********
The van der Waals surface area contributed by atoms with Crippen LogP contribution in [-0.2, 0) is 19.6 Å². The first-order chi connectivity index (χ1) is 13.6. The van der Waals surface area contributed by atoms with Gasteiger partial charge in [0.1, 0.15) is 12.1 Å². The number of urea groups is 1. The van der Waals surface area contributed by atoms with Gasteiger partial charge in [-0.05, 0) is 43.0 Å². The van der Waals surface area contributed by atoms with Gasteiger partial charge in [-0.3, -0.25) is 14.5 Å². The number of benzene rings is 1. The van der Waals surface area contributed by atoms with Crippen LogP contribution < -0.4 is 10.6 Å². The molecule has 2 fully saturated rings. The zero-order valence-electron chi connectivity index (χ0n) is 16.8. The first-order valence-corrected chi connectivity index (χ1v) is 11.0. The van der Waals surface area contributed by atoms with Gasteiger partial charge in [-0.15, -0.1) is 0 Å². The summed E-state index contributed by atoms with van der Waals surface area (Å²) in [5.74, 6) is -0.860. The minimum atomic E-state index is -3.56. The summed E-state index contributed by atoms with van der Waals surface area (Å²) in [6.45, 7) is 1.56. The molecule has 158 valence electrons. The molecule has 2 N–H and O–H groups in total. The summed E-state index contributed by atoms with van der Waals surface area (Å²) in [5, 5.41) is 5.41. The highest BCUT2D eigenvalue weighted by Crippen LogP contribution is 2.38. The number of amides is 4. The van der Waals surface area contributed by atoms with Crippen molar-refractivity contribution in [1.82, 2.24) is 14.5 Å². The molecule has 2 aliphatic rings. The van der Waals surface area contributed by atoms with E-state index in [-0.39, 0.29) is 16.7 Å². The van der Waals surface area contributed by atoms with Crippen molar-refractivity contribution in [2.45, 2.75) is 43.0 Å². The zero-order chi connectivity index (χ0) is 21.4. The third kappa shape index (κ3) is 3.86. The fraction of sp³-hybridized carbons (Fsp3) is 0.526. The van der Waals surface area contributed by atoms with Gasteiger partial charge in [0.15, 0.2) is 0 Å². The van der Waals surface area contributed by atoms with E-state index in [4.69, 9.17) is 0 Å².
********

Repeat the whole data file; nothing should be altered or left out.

The van der Waals surface area contributed by atoms with Crippen LogP contribution in [-0.2, 0) is 19.6 Å². The first-order chi connectivity index (χ1) is 13.6. The van der Waals surface area contributed by atoms with Gasteiger partial charge in [0.1, 0.15) is 12.1 Å². The number of urea groups is 1. The van der Waals surface area contributed by atoms with Gasteiger partial charge in [-0.05, 0) is 43.0 Å². The van der Waals surface area contributed by atoms with Gasteiger partial charge in [-0.3, -0.25) is 14.5 Å². The number of benzene rings is 1. The van der Waals surface area contributed by atoms with Crippen LogP contribution < -0.4 is 10.6 Å². The molecule has 2 fully saturated rings. The zero-order valence-electron chi connectivity index (χ0n) is 16.8. The first-order valence-corrected chi connectivity index (χ1v) is 11.0. The van der Waals surface area contributed by atoms with Gasteiger partial charge in [-0.15, -0.1) is 0 Å². The summed E-state index contributed by atoms with van der Waals surface area (Å²) in [5.74, 6) is -0.860. The minimum atomic E-state index is -3.56. The summed E-state index contributed by atoms with van der Waals surface area (Å²) in [6.45, 7) is 1.56. The molecule has 158 valence electrons. The molecule has 2 N–H and O–H groups in total. The summed E-state index contributed by atoms with van der Waals surface area (Å²) in [5, 5.41) is 5.41. The highest BCUT2D eigenvalue weighted by Crippen LogP contribution is 2.38. The number of amides is 4. The van der Waals surface area contributed by atoms with Crippen molar-refractivity contribution in [1.82, 2.24) is 14.5 Å². The molecule has 2 aliphatic rings. The van der Waals surface area contributed by atoms with E-state index in [-0.39, 0.29) is 16.7 Å². The van der Waals surface area contributed by atoms with Crippen molar-refractivity contribution in [2.45, 2.75) is 43.0 Å². The zero-order chi connectivity index (χ0) is 21.4. The third kappa shape index (κ3) is 3.86. The fraction of sp³-hybridized carbons (Fsp3) is 0.526. The van der Waals surface area contributed by atoms with Gasteiger partial charge in [0.15, 0.2) is 0 Å². The van der Waals surface area contributed by atoms with E-state index in [4.69, 9.17) is 0 Å².